Exploring the stores systematically, I uncovered some of my greatest treasures. The hospitality of individual booksellers made the collection an adventure like no other. At the famous bookseller, Alan Thomas’ home, sparkling like diamonds along the walls of the waiting room were rare Bibles I only dreamed of owning.
Known for his graciousness to collectors, I obtained a very rare 1537 Coverdale Bible which he allowed me to pay for over the next 12 months.
The British collector, Brain Hills, not only hosted me as a Bible collector, he and his wife invited me to stay with them whenever in the London area. A first-edition King James Bible, formerly in the Cambridge Library, became mine from these encounters. Along with many unforgettable evenings of hospitality.
Major private U.S. collectors became my next targets.
While chasing every lead, I tracked down numerous rare Bibles and Greek New Testaments.
Auction houses like Sotheby’s, Swann Galleries, Bloomsbury Auctions, Bonham Auctions, Dominic Winter, and Christie’s offered many of the most important antiquarian Bibles. The competition was intense through these well-respected auctions. My phone bidding, while exciting, often left me disappointed as another collector wanted it more than my budget allowed. Nevertheless, I have been able to obtain some of my greatest treasures from auction houses.
Some of the excitement “in the search” came to an end with the advent of the internet.
For a collector, the hunt is nearly as exciting as the acquisition. Once you are successful in obtaining your treasure, it is goes to a shelf and remains there. Rarely taken down. My own collection is now permanently housed in a museum located 6 hours from me.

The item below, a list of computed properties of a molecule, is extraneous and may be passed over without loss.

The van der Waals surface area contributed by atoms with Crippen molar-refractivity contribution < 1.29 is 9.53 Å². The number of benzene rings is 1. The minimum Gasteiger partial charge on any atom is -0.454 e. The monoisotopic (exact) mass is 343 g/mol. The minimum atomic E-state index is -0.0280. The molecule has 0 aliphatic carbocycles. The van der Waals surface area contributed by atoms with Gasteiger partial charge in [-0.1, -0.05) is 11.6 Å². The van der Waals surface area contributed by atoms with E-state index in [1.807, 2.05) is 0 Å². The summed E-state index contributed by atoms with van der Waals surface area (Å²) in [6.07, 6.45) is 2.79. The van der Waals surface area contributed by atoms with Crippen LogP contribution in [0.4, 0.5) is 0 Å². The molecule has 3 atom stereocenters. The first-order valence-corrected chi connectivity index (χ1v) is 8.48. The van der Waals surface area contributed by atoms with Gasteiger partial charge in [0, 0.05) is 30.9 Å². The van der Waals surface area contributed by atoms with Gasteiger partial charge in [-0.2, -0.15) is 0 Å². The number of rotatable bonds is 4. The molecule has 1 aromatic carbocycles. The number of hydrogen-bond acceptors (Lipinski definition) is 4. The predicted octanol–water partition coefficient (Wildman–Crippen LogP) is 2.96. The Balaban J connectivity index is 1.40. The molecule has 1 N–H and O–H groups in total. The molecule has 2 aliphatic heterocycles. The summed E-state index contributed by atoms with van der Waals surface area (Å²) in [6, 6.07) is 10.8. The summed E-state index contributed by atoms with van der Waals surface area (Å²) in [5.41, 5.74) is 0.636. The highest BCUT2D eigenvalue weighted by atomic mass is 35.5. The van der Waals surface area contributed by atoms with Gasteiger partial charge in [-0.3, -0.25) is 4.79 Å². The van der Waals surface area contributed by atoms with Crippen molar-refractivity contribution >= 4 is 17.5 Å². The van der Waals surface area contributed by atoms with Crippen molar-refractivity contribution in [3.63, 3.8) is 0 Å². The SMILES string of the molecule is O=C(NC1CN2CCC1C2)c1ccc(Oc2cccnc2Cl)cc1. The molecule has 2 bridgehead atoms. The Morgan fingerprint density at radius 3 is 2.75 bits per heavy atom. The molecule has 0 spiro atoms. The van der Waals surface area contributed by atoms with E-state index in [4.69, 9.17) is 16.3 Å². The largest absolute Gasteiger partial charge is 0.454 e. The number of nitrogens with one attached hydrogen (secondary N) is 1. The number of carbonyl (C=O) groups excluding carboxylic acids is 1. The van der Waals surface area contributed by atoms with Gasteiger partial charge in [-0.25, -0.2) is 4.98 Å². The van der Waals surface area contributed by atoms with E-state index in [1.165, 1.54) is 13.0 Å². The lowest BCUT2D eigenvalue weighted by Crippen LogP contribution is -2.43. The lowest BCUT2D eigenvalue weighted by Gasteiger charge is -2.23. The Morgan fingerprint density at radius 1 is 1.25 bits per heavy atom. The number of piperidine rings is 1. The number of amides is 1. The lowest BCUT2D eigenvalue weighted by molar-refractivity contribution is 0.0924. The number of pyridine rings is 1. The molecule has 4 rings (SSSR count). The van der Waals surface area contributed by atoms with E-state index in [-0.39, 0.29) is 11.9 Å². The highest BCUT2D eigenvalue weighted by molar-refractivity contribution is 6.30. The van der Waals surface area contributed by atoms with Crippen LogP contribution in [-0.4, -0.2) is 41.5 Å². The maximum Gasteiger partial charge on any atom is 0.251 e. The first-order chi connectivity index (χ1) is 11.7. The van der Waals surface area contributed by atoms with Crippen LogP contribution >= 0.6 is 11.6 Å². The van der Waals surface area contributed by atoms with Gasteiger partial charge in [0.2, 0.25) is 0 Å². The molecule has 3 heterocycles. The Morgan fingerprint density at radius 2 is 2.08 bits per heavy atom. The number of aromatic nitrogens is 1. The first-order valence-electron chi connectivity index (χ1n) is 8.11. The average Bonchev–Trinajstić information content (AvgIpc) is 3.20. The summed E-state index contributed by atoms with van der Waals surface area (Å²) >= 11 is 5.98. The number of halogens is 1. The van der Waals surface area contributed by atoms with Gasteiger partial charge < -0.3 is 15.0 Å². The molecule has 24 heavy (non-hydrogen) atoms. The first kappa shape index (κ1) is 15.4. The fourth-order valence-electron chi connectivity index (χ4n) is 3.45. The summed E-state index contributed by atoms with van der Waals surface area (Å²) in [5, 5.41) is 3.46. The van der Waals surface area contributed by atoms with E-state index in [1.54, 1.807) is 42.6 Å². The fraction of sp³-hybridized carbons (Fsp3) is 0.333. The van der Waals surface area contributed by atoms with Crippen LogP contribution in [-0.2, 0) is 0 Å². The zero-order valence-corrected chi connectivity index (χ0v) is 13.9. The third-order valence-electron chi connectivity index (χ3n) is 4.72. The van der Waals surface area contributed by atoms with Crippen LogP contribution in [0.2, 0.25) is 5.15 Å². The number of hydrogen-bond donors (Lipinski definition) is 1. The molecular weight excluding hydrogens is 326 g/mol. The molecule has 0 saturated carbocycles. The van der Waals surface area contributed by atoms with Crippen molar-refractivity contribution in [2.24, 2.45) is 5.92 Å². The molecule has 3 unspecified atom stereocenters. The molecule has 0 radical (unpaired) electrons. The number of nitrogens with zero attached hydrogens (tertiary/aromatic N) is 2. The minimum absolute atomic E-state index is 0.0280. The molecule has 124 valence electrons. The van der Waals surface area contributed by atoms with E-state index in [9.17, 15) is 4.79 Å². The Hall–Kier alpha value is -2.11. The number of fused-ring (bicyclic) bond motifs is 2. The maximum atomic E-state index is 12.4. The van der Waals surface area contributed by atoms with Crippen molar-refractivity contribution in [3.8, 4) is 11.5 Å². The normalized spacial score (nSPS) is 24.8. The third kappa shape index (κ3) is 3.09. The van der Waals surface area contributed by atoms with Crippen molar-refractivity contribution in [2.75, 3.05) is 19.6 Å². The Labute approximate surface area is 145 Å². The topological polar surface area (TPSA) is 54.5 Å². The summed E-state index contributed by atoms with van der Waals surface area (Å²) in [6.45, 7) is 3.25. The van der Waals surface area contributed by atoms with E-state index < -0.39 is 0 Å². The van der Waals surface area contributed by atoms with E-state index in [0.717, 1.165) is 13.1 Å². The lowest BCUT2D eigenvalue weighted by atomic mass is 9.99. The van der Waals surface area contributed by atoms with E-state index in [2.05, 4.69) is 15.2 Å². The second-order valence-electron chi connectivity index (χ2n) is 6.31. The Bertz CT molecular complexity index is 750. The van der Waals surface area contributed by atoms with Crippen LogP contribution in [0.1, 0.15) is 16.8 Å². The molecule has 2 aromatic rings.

The internet also replaced the physical hunt for treasures—often booksellers will list their most rare items on the internet which makes going to their shops less interesting and productive.
The internet provides many advantages for collectors. It has been helpful for stabilizing pricing. Books surface that might not normally come to light and it does not require travel or combing through stacks and stacks of books.
eBay, Amazon and antiquarian sellers websites provide a treasure trove for fulfilling collectors’ potential dreams.
Almost any item on a collectors’ wants list can be found within a few months of searching. Purchases are safe with secure payment through PayPal, credit cards and checks.
In an attempt to influence the changing world of antiquarian Bible collecting, I wrote three books to give the collector an advantage with knowledge of the historical importance of various volumes.
The success of the internet on Bible collecting has reduced my joy of meeting new book collectors. Of being able to see treasures, some of which I may never own myself. My membership in the International Society of Bible Collectors has given me the opportunity to commiserate over lost bids with other collectors. And, of course, boast about our acquisitions.